A couple weeks ago I trekked to my old worksite for a meeting. While there I wandered by my old office and peeked my head in to look around. It’s been exactly two years since I worked there, and the space no longer generated a familiar feeling. It was now replaced by something more foreign and distant.

It did bring back a fun memory though.

My office had a series of large windows, each about 3 feet wide and 6 feet tall. There were 5 across one side, and 3 across the other. A nice roomy place to work. On those large windows I used to write out ideas and objectives in erasable marker. The windows made perfect ‘white boards’ that allowed anyone that wanted to graphically make their points during meetings in my office. I also had one of the walls covered in sheet metal which worked just as well for an impromptu white boards as well as a cool place to use for magnets to hold posters, brochures, anything.

For my kids, the windows and the sheet metal wall were a magical and mystical thing that allowed them to do something that they couldn’t, wouldn’t, do in the real world. Write on walls and windows.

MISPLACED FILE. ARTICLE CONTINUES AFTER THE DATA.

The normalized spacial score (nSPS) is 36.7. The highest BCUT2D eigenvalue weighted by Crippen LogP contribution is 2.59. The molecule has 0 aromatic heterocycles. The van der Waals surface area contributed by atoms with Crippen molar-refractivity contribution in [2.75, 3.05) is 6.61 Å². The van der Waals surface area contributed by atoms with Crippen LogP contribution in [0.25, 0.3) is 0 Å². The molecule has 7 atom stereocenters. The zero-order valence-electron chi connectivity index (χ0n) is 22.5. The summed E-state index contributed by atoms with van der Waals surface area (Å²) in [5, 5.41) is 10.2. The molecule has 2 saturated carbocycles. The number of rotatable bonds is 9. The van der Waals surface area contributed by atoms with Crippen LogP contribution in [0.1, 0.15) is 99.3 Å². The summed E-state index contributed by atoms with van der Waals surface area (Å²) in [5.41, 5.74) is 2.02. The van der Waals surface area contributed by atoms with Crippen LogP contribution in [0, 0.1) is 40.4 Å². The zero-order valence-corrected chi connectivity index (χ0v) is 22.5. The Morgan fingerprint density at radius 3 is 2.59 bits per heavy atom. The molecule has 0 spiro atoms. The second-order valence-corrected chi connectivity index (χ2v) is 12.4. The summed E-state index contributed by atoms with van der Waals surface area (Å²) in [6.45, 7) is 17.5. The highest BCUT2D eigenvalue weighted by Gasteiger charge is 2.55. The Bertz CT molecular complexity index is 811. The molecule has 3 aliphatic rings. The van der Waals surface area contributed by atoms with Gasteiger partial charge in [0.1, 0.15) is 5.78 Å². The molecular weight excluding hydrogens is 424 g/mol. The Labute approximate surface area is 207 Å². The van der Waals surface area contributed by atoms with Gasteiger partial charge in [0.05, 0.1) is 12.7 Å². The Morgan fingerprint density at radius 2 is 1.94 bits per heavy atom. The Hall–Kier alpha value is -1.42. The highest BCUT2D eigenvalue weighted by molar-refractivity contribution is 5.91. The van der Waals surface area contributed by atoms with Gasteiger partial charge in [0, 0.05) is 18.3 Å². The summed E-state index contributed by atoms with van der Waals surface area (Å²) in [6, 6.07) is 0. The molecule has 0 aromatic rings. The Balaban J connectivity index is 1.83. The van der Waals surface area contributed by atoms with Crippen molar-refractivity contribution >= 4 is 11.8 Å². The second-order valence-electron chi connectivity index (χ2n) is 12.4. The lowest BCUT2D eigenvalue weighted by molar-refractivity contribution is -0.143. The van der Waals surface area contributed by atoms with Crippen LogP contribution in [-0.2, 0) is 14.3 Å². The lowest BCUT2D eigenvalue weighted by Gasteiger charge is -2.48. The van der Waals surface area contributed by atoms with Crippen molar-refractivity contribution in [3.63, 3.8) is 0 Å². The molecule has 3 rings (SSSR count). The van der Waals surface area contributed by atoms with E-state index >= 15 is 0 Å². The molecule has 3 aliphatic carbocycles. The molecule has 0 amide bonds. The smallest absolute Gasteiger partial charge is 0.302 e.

Each time Michelle brought them by the office they went straight to the markers and started to draw and doodle all over my office. There were several temporary works of art that adorned my office for days afterwards.

One particular day L, our second child, came in the office the day before her 10th birthday. She was so excited about turning double-digits (that was her big thing) that she drew a marvelous portrait of herself and a birthday cake wth a giant heading to the picture proclaiming “Tomorrow I turn DOBLE DIGITS!”

I teased her a bit about the misspelling, good naturedly, and she wanted to correct it. I didn’t let her. It was too precious. It stayed on that window for at least 6 months.

Tuesday, November 06, 2007

Halloween Is Lame

I’ve tried. Over the years I have tried to make Halloween work.

Even as a kid I remember struggling with the stupidity of Halloween. So, you dress up in a costume, and you walk around your neighborhood knocking on doors and observe strange people you don’t know, or maybe you do know them and they freak you out a bit because they have a mean dog or their kid is a bully, drop candy in your bag or bucket. You stand there at their door with a mask on and mumble some magic words. Candy materializes.